Riccardo Tisci’s Burberry: mother, daughter, son, grandchild
What has made Riccardo Tisci’s Burberry so compelling is that he has done what the brand tried to ignore for years: acknowledge its street currency, as well as emphasise the assuredly posh. It is cross-generational and class-inclusive. A story of Tatler society pages and grime MCs in the manner that only Tisci knows how, elaborating in a bigger way what made his Givenchy so successful and outlining his view of contemporary Britain (the Italian studied at Saint Martins, so he’s been watching from the inside for years). Leading up to the February 2017 show, Tisci commissioned a film of vox pops by Marc Isaacs, asking the public what Burberry means to them – “beautiful, absolutely fantastic,” praised one Northern teenage voice. Perhaps the best image comes from this year’s Christmas campaign, featuring a buzzcut and bomber-jacket clad youth in ambiguous dialogue with a very put-together Cecilia Chancellor. As the veteran 90s model commented on her Instagram: “A happy and slightly scandalous Christmas to everyone... celebrating all kinds of love.”
Demna Gvasalia’s Balenciaga and Alessandro Michele’s Gucci: the post-Tumblr eye
Demna Gvasalia’s ubiquitous Triple S sneaker helped make Balenciaga Kering’s fastest-growing brand of 2018, with its CEO Cédric Charbit telling Financial Times’ luxury goods conference that millennials account for 60 per cent of what the house sells. Gvasalia, who built the brand Vetements around the stylistic world of the hoodie, is reframing the aspirational: a search on lyrics.com finds 523 examples of rappers name-dropping Balenciaga. In the 90s, only fashion historians would’ve known the name of this label. Cristóbal’s legendary devotion to shape and volume, simultaneously rhapsodised and strange, is now translated by the Georgian into hardcore normcore with a fetish for the industrial.
Alessandro Michele at stablemate house Gucci has referenced Foucault in his collection notes and put cyborgs on the runway. As shows mixed everything from 70s tailoring and cartoon sweatshirts to the contents of Elton John’s jewellery box, collections move quickly and are so deeply styled that it can be hard to pinpoint an individual garments’ season, all the while being famously Gucci. (The latest show notes offered: “Fashion has a function: to let people walk through fields of possibilities.”) Here, buyer’s remorse means not pouncing fast enough. It’s easy to forget that when Michele was appointed artistic director in 2015, he had already been working behind the curtain for years: designing bags under Tom Ford in 2002, before moving to ready-to-wear with Frida Giannini in 2011.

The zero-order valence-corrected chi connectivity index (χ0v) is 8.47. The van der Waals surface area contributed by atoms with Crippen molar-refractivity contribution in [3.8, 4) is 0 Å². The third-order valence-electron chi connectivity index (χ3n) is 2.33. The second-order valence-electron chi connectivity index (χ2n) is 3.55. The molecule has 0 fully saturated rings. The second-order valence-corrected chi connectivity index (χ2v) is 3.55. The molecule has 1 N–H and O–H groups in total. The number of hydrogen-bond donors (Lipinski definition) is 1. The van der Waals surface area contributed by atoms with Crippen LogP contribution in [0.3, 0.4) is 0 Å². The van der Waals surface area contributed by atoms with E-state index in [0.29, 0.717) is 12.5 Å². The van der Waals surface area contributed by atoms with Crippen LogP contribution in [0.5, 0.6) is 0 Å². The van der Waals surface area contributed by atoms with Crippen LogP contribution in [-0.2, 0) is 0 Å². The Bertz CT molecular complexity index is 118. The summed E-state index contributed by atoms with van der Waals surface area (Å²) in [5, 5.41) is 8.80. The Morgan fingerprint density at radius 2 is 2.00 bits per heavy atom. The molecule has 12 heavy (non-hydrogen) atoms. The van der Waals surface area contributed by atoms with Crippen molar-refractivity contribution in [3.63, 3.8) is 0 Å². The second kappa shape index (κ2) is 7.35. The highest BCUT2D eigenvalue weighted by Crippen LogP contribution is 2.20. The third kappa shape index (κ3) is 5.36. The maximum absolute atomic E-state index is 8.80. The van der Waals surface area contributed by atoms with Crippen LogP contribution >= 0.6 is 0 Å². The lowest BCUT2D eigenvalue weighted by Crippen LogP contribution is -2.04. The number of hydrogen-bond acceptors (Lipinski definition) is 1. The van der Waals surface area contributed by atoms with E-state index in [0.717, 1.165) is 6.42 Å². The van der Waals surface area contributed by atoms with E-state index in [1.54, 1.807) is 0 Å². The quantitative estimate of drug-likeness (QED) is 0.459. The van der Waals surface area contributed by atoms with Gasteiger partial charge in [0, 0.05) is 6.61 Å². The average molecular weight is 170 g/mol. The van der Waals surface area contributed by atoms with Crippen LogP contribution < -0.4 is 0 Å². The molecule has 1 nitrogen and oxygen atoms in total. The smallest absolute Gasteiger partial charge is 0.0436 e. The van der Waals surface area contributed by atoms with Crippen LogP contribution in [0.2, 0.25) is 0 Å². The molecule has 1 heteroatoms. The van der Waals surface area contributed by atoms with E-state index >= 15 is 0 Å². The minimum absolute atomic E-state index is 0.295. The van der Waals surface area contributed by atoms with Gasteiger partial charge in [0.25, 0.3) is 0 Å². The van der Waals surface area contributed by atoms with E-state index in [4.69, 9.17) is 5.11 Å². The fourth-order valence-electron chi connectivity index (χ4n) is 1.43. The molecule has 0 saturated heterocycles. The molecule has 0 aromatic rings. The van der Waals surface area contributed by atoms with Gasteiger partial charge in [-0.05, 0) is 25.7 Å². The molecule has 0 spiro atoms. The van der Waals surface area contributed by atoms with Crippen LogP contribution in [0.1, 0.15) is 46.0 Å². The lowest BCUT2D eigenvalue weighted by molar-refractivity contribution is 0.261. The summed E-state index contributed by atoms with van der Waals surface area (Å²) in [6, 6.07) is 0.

Virgil Abloh: the first black powerhouse director
With Off-White, Virgil Abloh become synonymous with inverted commas – the device become his signature. In 2018, when he was announced as the men’s artistic director at Louis Vuitton, making him the first black creative director of a marquee house, he would have another graphic language to play with: everyone knows what Vuitton’s illustrious 19th-century monogram looks like, whether a wallet to fit in your back pocket, a trunk you need the staff to lift or many other objects in between. Abloh’s message of optimism was seen from the offset; through his Yellow Brick Road-themed sweater, look 54 in his debut S/S19 collection, as well its sprawling technicolour runway. And, of course, the transparent colour-pop bags.
Craig Green: from talent to brand
Craig Green is the decade’s breakout talent, going from Central Saint Martins MA to Fashion East hope; London menswear highlight to S/S19 Pitti Guest Designer (following a succession of invitees including Undercover and Raf Simons). In January, Green joins the Paris menswear schedule for A/W20. From his passing out show, it was clear the designer would go on to big things – even if at first that meant tabloid newspapers trolling his men, their sculpture interventions created in collaboration with David Curtis-Ring. Green’s conceptual menswear, whether referencing flags, rafts (those deflatable jackets for Moncler) or stained glass, runs parallel to a wardrobe of workwear and utility pieces, the backbone of his business. And it is a business. London is regarded as the home of DIY upstarts and wilful imagination and Green has worked hard to build longevity beyond that. Now if you want a ticket to his show you’ll have to ask the venerable PR, Karla Otto.